This week, Somalia’s president Mohamed Abdullahi “Farmaajo” signed an unconstitutional Lower House resolution extending his term for two years and mandating One Person-One Vote (OPOV) elections to be held in 2023.
The move is the latest controversy in elections that continue to be postponed over several process disputes between the Somali government’s coalition (including Southwest/Galmudug/Hirshabelle) and opposition figures (including the National Salvation Forum (NSF), Puntland, and Jubaland, among others).
The term extension is a shocking decision from a political perspective, given that Farmaajo already had claimed his mandate was extended.
- On February 9, Farmaajo’s spokesperson claimed the mandate extension the Somali parliament granted itself in October 2020 applied to the presidency as well. Surprisingly, UNSOM Special Representative James Swan largely agreed with this position, which makes it more curious why Farmaajo would seek a duplicative — and equally dubious — justification for extending his term.
- While most of the international community’s (IC) previous criticisms seemed to be aimed at the opposition for failing to swiftly attend negotiations, foreign partners have now introduced the threat of sanctions and visa restrictions on the administration.
Farmaajo could be trying to entrap the opposition to violating the IC’s other red lines, namely commencing partial elections or a parallel political process.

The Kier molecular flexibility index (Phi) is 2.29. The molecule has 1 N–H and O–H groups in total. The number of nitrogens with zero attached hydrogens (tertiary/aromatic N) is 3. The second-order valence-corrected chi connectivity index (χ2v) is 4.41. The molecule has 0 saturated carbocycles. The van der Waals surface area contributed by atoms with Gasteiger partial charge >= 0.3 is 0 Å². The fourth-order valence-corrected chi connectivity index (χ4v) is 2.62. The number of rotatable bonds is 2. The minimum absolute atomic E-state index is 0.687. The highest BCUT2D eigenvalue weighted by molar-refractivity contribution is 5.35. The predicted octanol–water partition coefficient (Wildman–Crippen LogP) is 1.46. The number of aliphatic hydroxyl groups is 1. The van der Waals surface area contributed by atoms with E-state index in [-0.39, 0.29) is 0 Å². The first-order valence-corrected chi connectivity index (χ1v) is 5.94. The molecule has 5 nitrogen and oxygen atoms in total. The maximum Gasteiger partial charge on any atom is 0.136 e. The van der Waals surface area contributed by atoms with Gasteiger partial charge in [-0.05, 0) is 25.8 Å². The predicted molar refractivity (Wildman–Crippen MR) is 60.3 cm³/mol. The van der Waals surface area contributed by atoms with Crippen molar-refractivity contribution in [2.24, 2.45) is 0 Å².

- In December 2020, the opposition formed a “parallel” electoral committee in rejection of the pro-Farmaajo bias within the official commission. While the opposition has not commenced an alternate process yet, doing so would play right into the president’s hands.
- Farmaajo would be prepared to reframe the opposition, once again, as the true “spoilers” if they followed through with commencing an alternate election or forming a “transition” council that did not recognize the government.
WHAT TO WATCH FOR
Cracks in the Security Sector
- Even opposition protests against the government intended as peaceful pose a high risk for violence due to trigger-happy armed components on each side.
- Unaligned elements also pose threats, as a Somali army general recently threatened to launch an attempt to take over the airport following the signature of the extension. While possibly benign, the more important point is that the elites within the opposition do not have command and control of armed militias that could bring violence.
- New data on Somalia from ACLED shows that continued political discord contributes to the broader scale and tempo of violence ranging from communal disputes to terrorist attacks.
Farmaajo’s Game of Diplomatic Chicken
- While the IC determines when and if it will follow through on its diplomatic threats against Farmaajo’s administration, the president will wield his authority to denote antagonistic foreign personnel as “Persona Non Grata” like a sword.
- In 2019, Farmaajo employed this tool with impunity when he expelled then Special Representative Nicholas Haysom following his criticisms of the government.
Categories: Peace Process